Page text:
12. Greensboro Avenue Churches: From the Tuscaloosa Civil Rights Trail Tour’s website: “In Tuscaloosa, four Christian denominations established churches on or near Greensboro Avenue before the city itself was formally incorporated. These churches typically preached a version of Christianity that permitted slavery. They incorporated black members during slavery to varying degrees but always under white control and as unequal members. Some churches held services for blacks, others held biracial services but forced blacks to sit apart from whites. Importantly, most blacks worshipped on their own and out of the sight of the master, where they testified to their worth and dignity in front of God.”
  13. The Bluefront District: This pocket of town sits at 23rd Avenue and Seventh Street in downtown Tuscaloosa. The Diamond Theater was built here, the first Tuscaloosa theater for the African American community. Now, the Bluefront District is the home of the Tuscaloosa Intermodal Facility, First Baptist Church and other local businesses and restaurants. 
  14. Bailey Tabernacle CME Church: Bailey Tabernacle Christian Methodist Episcopal Church was incorporated on December 20, 1965. Its members were comprised of the last 45 African American members who left First Methodist Church of Tuscaloosa to form their own church. According to its website, the Christian Methodist Episcopal Church “is a post-war Methodist body, organized by African Americans after the Civil War. It was nurtured in the cradle of a vision of service to a recently freed, unlearned, pauperized, distraught and oppressed people, stilling suffering form the scars of slavery.”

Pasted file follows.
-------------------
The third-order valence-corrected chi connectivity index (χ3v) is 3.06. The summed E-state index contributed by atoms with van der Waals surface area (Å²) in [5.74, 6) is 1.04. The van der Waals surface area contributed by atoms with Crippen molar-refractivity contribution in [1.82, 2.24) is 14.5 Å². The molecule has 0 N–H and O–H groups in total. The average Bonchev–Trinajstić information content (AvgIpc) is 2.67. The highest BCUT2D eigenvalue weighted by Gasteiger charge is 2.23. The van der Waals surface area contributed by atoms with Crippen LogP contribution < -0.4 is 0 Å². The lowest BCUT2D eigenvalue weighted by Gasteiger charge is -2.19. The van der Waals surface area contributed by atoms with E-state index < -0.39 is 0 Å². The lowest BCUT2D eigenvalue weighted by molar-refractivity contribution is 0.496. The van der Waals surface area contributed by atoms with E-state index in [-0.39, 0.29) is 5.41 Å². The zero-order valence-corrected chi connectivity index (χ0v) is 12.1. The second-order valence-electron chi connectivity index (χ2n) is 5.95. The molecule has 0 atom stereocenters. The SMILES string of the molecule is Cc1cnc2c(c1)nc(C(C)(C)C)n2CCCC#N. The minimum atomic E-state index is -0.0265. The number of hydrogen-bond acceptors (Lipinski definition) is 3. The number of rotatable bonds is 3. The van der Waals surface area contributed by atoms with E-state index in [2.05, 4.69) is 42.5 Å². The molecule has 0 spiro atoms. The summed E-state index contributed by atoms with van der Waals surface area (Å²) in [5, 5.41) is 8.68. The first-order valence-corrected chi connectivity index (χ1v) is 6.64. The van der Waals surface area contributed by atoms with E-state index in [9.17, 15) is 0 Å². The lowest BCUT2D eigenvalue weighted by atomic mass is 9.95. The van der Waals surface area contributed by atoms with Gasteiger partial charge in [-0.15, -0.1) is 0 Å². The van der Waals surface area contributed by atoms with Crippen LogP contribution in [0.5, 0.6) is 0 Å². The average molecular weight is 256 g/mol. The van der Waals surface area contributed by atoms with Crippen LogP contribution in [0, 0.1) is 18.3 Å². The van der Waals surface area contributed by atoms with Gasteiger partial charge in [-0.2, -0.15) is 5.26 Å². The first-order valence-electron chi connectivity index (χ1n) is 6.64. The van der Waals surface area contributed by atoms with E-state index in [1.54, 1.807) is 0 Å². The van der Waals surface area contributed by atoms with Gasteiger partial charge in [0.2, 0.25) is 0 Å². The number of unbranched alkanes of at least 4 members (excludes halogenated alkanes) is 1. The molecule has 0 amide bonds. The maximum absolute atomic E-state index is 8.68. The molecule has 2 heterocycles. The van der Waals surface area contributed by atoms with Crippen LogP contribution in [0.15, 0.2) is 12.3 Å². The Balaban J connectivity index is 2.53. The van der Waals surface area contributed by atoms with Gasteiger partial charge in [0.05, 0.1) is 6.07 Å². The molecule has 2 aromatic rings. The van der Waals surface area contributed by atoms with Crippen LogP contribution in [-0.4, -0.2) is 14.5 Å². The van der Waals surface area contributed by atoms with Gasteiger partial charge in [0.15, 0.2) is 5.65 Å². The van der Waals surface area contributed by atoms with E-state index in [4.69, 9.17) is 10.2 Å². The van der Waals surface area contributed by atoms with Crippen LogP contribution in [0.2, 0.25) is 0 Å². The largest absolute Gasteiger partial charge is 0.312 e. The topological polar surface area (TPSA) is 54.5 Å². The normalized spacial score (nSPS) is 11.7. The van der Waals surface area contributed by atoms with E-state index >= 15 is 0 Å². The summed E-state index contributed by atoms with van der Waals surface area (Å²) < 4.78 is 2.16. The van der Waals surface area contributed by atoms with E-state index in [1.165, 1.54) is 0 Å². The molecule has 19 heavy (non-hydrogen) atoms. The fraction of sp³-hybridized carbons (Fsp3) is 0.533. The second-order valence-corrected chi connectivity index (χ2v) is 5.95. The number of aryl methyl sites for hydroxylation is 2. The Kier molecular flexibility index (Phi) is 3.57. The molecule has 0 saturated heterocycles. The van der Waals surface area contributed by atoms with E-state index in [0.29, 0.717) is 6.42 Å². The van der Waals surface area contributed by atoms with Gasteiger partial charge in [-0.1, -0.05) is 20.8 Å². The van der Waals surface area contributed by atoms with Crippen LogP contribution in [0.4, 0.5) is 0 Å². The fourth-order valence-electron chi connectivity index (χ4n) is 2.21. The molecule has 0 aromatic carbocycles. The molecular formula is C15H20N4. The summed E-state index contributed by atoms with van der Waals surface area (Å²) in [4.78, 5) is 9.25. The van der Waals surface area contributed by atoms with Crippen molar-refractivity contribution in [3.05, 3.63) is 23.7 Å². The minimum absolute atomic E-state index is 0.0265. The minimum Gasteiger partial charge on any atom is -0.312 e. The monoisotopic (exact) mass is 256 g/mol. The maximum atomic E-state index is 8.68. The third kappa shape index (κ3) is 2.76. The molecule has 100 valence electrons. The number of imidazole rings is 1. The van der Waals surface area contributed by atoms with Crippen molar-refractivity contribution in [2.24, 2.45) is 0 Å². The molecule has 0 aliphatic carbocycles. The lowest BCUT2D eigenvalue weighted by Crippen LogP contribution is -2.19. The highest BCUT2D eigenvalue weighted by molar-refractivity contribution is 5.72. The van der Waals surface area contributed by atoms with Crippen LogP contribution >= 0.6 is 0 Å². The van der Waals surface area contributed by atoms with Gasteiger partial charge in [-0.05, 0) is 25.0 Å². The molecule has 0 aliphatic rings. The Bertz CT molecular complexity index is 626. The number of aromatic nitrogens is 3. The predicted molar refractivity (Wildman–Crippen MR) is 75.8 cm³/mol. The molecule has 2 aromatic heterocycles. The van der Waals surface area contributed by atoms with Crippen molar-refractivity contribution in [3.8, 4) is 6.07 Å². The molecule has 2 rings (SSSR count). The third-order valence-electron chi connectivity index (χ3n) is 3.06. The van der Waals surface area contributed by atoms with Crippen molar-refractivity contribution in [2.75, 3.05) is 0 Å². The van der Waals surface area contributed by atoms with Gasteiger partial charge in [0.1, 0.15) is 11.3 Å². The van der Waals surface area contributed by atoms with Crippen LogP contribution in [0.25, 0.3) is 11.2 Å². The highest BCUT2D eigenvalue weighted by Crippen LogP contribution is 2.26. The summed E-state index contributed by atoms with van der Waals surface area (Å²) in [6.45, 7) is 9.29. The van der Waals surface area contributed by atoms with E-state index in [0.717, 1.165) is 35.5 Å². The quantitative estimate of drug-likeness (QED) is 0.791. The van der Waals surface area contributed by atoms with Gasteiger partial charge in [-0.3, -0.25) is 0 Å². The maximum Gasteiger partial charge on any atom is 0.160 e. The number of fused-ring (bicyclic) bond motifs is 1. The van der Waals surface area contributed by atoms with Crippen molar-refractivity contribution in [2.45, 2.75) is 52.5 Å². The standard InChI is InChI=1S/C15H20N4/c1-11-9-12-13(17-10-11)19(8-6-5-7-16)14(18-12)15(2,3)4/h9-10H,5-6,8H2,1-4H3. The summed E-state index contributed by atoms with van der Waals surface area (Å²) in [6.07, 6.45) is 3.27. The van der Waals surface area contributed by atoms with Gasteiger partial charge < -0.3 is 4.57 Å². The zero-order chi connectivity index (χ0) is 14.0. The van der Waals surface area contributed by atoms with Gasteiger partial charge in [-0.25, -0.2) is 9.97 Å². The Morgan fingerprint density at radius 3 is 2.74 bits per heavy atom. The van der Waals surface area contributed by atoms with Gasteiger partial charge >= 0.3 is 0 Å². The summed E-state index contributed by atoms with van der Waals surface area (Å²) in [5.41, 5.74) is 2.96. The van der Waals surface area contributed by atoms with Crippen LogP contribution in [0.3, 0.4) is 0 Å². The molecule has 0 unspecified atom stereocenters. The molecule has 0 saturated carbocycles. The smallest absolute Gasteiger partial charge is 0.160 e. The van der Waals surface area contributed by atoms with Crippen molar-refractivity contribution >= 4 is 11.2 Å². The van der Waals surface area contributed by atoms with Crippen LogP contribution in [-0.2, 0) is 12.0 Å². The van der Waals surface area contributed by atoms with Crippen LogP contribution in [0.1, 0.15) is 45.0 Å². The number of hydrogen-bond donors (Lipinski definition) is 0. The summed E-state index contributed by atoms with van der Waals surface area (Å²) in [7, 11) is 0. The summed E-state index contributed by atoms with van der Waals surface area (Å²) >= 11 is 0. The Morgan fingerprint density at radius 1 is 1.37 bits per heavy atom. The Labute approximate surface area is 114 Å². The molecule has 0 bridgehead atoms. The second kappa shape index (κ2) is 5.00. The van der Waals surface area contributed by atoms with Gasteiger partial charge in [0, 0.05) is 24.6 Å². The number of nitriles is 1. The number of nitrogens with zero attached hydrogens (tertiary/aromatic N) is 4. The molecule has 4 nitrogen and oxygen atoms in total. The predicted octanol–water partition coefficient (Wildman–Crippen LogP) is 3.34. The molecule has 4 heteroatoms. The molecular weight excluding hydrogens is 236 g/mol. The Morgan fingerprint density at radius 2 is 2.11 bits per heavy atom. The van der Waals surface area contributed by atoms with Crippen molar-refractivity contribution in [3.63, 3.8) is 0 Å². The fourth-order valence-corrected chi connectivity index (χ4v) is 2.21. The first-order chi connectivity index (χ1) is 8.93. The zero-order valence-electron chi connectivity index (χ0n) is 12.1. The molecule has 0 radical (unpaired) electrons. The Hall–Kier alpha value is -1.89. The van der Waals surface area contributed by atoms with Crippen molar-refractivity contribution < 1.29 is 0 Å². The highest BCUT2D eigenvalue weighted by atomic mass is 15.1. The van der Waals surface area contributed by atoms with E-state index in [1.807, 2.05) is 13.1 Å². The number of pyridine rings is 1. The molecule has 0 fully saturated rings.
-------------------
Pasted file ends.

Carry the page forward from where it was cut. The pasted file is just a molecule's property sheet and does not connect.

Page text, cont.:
15. Hunter Chapel AME Zion Church: Founded by Shandy Jones, Hunter Chapel AME Zion Church still stands today at 22nd Avenue in downtown Tuscaloosa. 
  16. First African Baptist Church: This church, whose head pastor during the Civil Rights Era was Rev. TY Rodgers, was the setting for Bloody Tuesday’s beginning and end. Black Tuscaloosans met at the church the night of June 8, 1964 to plan their march. The police caught wind of the plans and, knowing the marchers were planning the event without a permit, met them the morning of June 9 to stop it. The marchers persisted, walking in rows of two peacefully out the church doors, which led to police and white residents beating, tear gassing and spraying the crowd with fire hoses. The event, known as Bloody Tuesday, left 33 hospitalized and 94 arrested.